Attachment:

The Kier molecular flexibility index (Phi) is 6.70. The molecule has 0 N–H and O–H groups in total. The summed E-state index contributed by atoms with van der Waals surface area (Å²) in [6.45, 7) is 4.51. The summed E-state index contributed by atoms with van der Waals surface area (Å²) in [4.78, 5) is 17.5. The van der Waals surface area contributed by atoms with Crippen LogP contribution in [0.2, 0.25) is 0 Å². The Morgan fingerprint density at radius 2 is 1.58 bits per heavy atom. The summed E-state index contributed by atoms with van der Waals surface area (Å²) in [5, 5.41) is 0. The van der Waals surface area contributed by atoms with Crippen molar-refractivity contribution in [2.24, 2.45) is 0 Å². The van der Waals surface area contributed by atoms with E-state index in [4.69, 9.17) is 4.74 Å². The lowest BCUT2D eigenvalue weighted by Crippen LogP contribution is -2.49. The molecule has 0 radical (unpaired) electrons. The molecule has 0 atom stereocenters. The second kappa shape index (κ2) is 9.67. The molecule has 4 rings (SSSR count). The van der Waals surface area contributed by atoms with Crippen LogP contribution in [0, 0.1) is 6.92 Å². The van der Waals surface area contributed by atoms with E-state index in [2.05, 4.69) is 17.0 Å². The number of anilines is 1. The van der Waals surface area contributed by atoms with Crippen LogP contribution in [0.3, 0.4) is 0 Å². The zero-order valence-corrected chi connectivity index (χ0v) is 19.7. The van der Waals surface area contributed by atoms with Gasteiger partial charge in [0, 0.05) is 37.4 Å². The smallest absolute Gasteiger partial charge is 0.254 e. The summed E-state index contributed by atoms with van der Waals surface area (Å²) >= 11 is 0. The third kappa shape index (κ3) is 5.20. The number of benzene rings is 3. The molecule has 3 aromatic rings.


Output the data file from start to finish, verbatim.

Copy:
The Kier molecular flexibility index (Phi) is 6.70. The molecule has 0 N–H and O–H groups in total. The summed E-state index contributed by atoms with van der Waals surface area (Å²) in [6.45, 7) is 4.51. The summed E-state index contributed by atoms with van der Waals surface area (Å²) in [4.78, 5) is 17.5. The van der Waals surface area contributed by atoms with Crippen LogP contribution in [0.2, 0.25) is 0 Å². The Morgan fingerprint density at radius 2 is 1.58 bits per heavy atom. The summed E-state index contributed by atoms with van der Waals surface area (Å²) in [5, 5.41) is 0. The van der Waals surface area contributed by atoms with Crippen molar-refractivity contribution in [2.24, 2.45) is 0 Å². The van der Waals surface area contributed by atoms with E-state index in [4.69, 9.17) is 4.74 Å². The lowest BCUT2D eigenvalue weighted by Crippen LogP contribution is -2.49. The molecule has 0 radical (unpaired) electrons. The molecule has 0 atom stereocenters. The second kappa shape index (κ2) is 9.67. The molecule has 4 rings (SSSR count). The van der Waals surface area contributed by atoms with Crippen LogP contribution in [0, 0.1) is 6.92 Å². The van der Waals surface area contributed by atoms with E-state index in [2.05, 4.69) is 17.0 Å². The number of anilines is 1. The van der Waals surface area contributed by atoms with Crippen LogP contribution in [0.3, 0.4) is 0 Å². The zero-order valence-corrected chi connectivity index (χ0v) is 19.7. The van der Waals surface area contributed by atoms with Gasteiger partial charge in [0, 0.05) is 37.4 Å². The smallest absolute Gasteiger partial charge is 0.254 e. The summed E-state index contributed by atoms with van der Waals surface area (Å²) >= 11 is 0. The third kappa shape index (κ3) is 5.20. The number of benzene rings is 3. The molecule has 3 aromatic rings.